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20 Districts with the Highest-Paid Teachers in New Jersey

A few days after looking at the 20 school districts with the lowest-paid teachers, we bring you the districts that pay their teachers the highest average salaries in New Jersey.

Earlier this week we took a look at the 20 school districts with the lowest-paid teachers. Today we turn that list upside down and bring you the districts that pay their teachers the highest average salaries in New Jersey.

Northern Valley Regional in northeastern Bergen County tops the list with an average teacher salary of more than $90,000, or double the pay of the lowest-paid district.

We limited the list to public school districts with more than 400 students.

Data is from the 2011-2012 school year.

1. Northern Valley Regional (Bergen) $90,228

2. Ocean City (Cape May) $88,434

3. Carlstadt-East Rutherford (Bergen) $87,502

4. East Rutherford (Bergen) $86,624

5. Edison (Middlesex) $84,159

6. Margate (Atlantic) $83,820

7. East Orange (Essex) $83,418

8. Closter (Bergen) $82,558

9. Wallkill Valley Regional (Sussex) $82,475

10. High Point Regional (Sussex) $82,386

11. Teaneck (Bergen) $82,116

12. West Windsor-Plainsboro Regional (Mercer) $82,059

13. Hackensack (Bergen) $81,900

14. Pascack Valley Regional (Bergen) $81,832

15. Mainland Regional (Atlantic) $81,100

16. Trenton (Mercer) $80,886

17. Millburn (Essex) $80,774

18. Pemberton (Burlington) $80,579

19. River Dell Regional (Bergen) $79,564

20. Freehold Regional (Monmouth) $79,185


Eleanor November 09, 2013 at 09:33 AM
@ wynetz The 16 years of schooling includes 4 years of MA? I don't know anyone who spent more than 2 years getting a masters unless they are doing it on a part time basis, only taking a few credits at a time. And most HS teachers do not have PhDs. We are basically talking about teachers who have had college and maybe a masters - 6 years tops. As for the doctor - average salaries especially for GPs are before you deduct for malpractice premiums that will range in the five figures (6 figures for some specialties), and a higher number of medicaid patients that are a losing proposition (ask any doctor - they literally lose money on medicaid) or a medicare patient that is very modestly compensated. In private practice, they have expenses that cut into that income, as well has having to provide for their own retirement. So what they earn "on paper" may look good, but that is not what they are actually reimbursed. It cannot be compared to dentists or dental surgeons who up to just recently did not have the same percentage of poor reimbursement - but even that is changing a lot lately. Really - do you think if most GPs were making around 200,000 a year there would be such a shortage of them? Why are medical residency programs in the US running about 11,000 short? Compare that with open teaching positions that can have scores or even hundred of candidates.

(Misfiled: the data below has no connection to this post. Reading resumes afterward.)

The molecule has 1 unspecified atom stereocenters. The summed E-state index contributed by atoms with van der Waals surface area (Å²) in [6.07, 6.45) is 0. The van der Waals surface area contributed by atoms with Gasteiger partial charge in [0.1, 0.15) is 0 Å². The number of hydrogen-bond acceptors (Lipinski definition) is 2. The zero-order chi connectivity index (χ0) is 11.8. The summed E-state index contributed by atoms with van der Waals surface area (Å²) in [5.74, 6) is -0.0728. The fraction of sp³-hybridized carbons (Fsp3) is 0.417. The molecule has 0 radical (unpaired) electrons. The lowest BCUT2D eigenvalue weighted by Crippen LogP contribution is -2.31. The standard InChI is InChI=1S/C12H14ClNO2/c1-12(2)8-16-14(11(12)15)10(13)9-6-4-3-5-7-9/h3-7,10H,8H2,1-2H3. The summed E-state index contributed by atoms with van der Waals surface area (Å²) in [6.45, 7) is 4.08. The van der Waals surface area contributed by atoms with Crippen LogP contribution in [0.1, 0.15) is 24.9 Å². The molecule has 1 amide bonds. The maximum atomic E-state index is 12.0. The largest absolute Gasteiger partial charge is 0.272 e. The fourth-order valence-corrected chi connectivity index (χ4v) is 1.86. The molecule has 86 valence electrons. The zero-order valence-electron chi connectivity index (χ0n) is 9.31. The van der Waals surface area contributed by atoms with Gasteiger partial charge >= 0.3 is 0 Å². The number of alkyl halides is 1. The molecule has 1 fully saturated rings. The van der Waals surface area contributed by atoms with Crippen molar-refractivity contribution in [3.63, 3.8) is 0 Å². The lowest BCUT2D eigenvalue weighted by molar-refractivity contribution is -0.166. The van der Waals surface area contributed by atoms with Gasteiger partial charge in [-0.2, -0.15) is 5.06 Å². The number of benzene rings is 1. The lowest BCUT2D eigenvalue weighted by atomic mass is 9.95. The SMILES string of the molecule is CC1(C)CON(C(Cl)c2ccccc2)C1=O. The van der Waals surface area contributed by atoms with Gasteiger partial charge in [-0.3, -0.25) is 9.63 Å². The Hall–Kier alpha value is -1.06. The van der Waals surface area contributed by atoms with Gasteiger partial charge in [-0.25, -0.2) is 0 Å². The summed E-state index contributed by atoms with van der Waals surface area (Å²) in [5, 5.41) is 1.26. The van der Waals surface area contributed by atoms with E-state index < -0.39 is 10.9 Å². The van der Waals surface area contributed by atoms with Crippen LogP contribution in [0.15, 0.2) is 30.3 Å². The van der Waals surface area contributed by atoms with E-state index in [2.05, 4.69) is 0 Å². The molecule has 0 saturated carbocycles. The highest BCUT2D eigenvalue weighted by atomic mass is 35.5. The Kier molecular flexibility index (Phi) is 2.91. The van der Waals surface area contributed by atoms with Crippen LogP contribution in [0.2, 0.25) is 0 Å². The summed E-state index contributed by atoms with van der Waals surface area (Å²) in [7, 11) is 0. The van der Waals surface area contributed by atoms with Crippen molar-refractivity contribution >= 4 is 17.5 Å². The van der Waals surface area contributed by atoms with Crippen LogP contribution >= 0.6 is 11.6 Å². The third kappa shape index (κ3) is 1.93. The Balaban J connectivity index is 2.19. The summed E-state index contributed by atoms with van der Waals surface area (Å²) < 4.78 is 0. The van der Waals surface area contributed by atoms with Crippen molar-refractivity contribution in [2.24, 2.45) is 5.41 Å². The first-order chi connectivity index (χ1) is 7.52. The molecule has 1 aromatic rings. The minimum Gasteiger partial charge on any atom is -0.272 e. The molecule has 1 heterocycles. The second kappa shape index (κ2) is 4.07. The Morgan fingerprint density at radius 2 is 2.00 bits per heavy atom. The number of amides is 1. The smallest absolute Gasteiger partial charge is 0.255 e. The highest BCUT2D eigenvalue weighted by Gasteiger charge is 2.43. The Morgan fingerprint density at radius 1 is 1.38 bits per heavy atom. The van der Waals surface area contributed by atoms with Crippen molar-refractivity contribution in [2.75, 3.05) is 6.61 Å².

wynotz November 09, 2013 at 01:10 PM
@Elenor- I admitted it was a stretch, but I also mentioned it was a Master's +45 with a Phd. However, I agree that both are underpaid, overworked, and overlooked....In a perfect society, should a "running back" that committed attempted murder make millions per year when the people like, GP and Teachers, who are basically in charge of "our" future, make 40,0000-85,000 per year. Something is screwed up.
wynotz November 09, 2013 at 01:16 PM
The article was/is inflammatory to get people to read it. Those salaries are "top" salaries, after 25-30 years......It's just a rouse to keep the everyday working person from noticing that the Board of Ed. are the true culprits. They make backdoor deals, and contracts with companies...How many times has a Super, or a Board of Ed. Leader "happen" to know the companies that bid on construction or supplies? Why does the Board approve a stapler for $50 through this method when we could go to Staples and pay $8? School budgets are millions, look at your local budget. I ask anyone to follow the Board minutes for 6 months.....take a close look at what the "Board" determines we should spend money on....
wynotz November 09, 2013 at 01:23 PM
Here is a Motorcycle analogy: "It's your head, do you want to spend $50 on a DOT approved helmet, or $300 on a "Snell" approved? Snell is an independent tester that is 20 times more sturdy than the DOT approval. (which Charter and Private schools don't have to adhere to State Standards) I make this analogy because do we want "cheap" teachers, or teachers that have that extra approval? I can still remember some of my "substitutes" because they knew less than the students, but I am sure they would work for less money.....
proud November 09, 2013 at 03:36 PM
Or, do we want a union that protects child molesters?

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